Importers to Be Informed About Cargo in Mombasa

Importers will get first-hand authentic information about their containerized cargo at Mombasa thanks to the good relations between Uganda and Kenya. In a new procedure expected to ease business, Kenya Ports Authority (KPA) will provide a list of containers destined to Uganda each month. Richard Kamajugo, the Commissioner Customs, said the update would give the number of containers and how long they have been at Mombasa on the Indian Ocean coastline.

“There have been complaints that we are disaantaged because we have no direct access to the coast. However, the problem was that communication between the sister revenue authorities was not seamless,” Kamajugo stated.

To serve their clients more efficiently, KPA and its Ugandan counterpart have since “streamlined communication and exchange of information,” he added.

This cooperation has culminated into the new cargo updates among other beneficial initiatives. According to Kamajugo, whenever KPA provides the list, URA will upload it on its portal – http:ura.go.ug.

On visiting the portal, one has to click on notifications and proceed to public notices in the drop down. The next dropdown leads a visitor to a link titled Uganda-Bound Containers in Mombasa. This is further subdivided into container inventory and notice for the containers.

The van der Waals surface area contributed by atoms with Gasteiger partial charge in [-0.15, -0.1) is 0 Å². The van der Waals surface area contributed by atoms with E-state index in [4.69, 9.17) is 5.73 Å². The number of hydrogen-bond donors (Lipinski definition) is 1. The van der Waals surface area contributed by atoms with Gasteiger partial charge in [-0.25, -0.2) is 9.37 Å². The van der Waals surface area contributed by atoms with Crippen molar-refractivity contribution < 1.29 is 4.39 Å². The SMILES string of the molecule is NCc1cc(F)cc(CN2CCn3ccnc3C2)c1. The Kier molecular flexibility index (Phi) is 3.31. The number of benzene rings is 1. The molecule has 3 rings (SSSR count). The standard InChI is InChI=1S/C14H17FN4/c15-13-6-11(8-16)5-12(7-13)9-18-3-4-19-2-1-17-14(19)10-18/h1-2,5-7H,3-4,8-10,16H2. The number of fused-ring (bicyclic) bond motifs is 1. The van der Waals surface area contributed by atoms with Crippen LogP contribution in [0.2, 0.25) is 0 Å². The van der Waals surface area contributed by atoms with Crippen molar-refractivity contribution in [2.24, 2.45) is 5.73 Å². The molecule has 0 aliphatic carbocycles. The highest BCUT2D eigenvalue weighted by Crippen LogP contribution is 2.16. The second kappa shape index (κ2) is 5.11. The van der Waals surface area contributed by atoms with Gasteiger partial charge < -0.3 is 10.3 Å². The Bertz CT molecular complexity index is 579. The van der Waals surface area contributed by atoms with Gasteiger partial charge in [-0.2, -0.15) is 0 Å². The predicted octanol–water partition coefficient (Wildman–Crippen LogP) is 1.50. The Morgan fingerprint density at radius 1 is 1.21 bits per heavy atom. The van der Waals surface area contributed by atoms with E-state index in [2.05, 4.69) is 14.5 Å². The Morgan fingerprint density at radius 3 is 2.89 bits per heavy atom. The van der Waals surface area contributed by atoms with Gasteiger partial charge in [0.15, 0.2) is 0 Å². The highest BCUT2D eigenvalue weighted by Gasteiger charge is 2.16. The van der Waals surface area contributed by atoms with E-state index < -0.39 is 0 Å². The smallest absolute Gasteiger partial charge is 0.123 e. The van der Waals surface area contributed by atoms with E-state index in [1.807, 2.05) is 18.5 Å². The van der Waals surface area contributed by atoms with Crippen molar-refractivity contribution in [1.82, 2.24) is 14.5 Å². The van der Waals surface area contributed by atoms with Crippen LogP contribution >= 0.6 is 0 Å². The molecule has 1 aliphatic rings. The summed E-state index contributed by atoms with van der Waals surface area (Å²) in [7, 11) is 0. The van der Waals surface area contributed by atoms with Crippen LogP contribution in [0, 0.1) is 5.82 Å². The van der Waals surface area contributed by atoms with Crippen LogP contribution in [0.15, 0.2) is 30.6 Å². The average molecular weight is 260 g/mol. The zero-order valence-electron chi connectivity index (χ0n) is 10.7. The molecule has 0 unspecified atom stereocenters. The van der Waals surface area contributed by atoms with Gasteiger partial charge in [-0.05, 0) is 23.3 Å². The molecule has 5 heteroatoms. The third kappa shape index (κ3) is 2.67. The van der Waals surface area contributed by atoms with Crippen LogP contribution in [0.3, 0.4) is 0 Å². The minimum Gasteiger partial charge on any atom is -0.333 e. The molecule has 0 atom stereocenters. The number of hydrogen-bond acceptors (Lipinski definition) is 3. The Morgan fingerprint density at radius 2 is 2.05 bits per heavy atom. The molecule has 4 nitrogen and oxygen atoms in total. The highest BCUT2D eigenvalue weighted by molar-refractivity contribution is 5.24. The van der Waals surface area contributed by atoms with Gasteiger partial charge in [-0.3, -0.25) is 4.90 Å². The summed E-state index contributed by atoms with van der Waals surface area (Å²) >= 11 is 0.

The container inventory shows the container number, date and time of arrival at Mombasa, consignee and duration at the port. The notice is a summary published in newspapers.

“People no longer have any excuses not to pick their cargo from Mombasa and, most importantly, they do not have to rely on agents or other people thousands of miles away for information regarding their cargo,” Kamajugo stated, adding: “We are bringing information to people at no cost.”

The information would help importers avoid storage charges resulting from containers that have overstayed at Mombasa, Kamajugo said. Hitherto, information regarding cargo was unreliable as importers relied on informers who gave feedback on phone. Sometimes the owners were informed a week or a fortnight after the goods’ arrival.

To kick-start the move, KPA provided URA with the March status of Uganda-bound containers. A total of 1,432 containers destined to Uganda were at the port on March 6, 2014. A notice regarding the cargo was published in the newspapers on March 13.

“Owners of these goods are requested to immediately clear the goods out of the port as delays in clearance will lead to accumulation of storage and customs warehouse rent charges,” the notice signed by Kamajugo read in part.

Uganda Shippers Council boss, Charles Kareba, praised the updates, saying: “Information is important all the time especially if it is about one’s goods.”

Sometimes, he argued, delays at the ports are a consequence of the shippers’ ignorance of their cargo’s status, which leads to high storage charges. Cooperation between URA and agencies that handle Uganda-bound goods has birthed several measures meant to facilitate trade.

Among them is the Single Customs Territory that enables importers to clear goods at Mombasa before proceeding hassle-free to destinations. Additionally, following engagements with the Kenya Pipeline Company, fuel importers can book for the loading of their fuel up to 4pm.

Formerly, the booking would end at midday. The company also accepted to work up to 6pm on Saturday.

The writer works with URA’s Public and Corporate Affairs Division.

Source : The Observer

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